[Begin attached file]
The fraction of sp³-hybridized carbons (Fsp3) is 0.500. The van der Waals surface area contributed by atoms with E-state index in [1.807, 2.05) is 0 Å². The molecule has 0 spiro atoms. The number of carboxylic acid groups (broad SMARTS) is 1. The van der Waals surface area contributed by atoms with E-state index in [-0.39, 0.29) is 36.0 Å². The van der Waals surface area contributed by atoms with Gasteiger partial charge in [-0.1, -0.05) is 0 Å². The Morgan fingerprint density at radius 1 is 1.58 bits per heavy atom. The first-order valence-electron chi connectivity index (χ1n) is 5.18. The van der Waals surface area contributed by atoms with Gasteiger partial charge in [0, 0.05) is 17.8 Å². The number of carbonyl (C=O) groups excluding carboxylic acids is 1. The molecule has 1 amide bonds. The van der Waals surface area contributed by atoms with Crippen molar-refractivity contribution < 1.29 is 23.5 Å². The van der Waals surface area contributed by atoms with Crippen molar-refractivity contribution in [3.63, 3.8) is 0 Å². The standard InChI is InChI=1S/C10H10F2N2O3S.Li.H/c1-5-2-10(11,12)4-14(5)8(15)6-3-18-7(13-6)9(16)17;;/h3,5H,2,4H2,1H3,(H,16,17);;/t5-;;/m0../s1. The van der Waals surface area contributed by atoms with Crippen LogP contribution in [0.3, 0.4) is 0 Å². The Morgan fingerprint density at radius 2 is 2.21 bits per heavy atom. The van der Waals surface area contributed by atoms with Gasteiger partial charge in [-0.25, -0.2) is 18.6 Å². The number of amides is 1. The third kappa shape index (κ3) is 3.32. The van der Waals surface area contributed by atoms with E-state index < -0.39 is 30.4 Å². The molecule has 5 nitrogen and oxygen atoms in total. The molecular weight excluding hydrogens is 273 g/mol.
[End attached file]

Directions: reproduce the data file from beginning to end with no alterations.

The fraction of sp³-hybridized carbons (Fsp3) is 0.500. The van der Waals surface area contributed by atoms with E-state index in [1.807, 2.05) is 0 Å². The molecule has 0 spiro atoms. The number of carboxylic acid groups (broad SMARTS) is 1. The van der Waals surface area contributed by atoms with E-state index in [-0.39, 0.29) is 36.0 Å². The van der Waals surface area contributed by atoms with Gasteiger partial charge in [-0.1, -0.05) is 0 Å². The Morgan fingerprint density at radius 1 is 1.58 bits per heavy atom. The first-order valence-electron chi connectivity index (χ1n) is 5.18. The van der Waals surface area contributed by atoms with Gasteiger partial charge in [0, 0.05) is 17.8 Å². The number of carbonyl (C=O) groups excluding carboxylic acids is 1. The molecule has 1 amide bonds. The van der Waals surface area contributed by atoms with Crippen molar-refractivity contribution < 1.29 is 23.5 Å². The van der Waals surface area contributed by atoms with Crippen molar-refractivity contribution in [3.63, 3.8) is 0 Å². The standard InChI is InChI=1S/C10H10F2N2O3S.Li.H/c1-5-2-10(11,12)4-14(5)8(15)6-3-18-7(13-6)9(16)17;;/h3,5H,2,4H2,1H3,(H,16,17);;/t5-;;/m0../s1. The van der Waals surface area contributed by atoms with Crippen LogP contribution in [0.3, 0.4) is 0 Å². The Morgan fingerprint density at radius 2 is 2.21 bits per heavy atom. The van der Waals surface area contributed by atoms with Gasteiger partial charge in [-0.25, -0.2) is 18.6 Å². The number of amides is 1. The third kappa shape index (κ3) is 3.32. The van der Waals surface area contributed by atoms with E-state index < -0.39 is 30.4 Å². The molecule has 5 nitrogen and oxygen atoms in total. The molecular weight excluding hydrogens is 273 g/mol.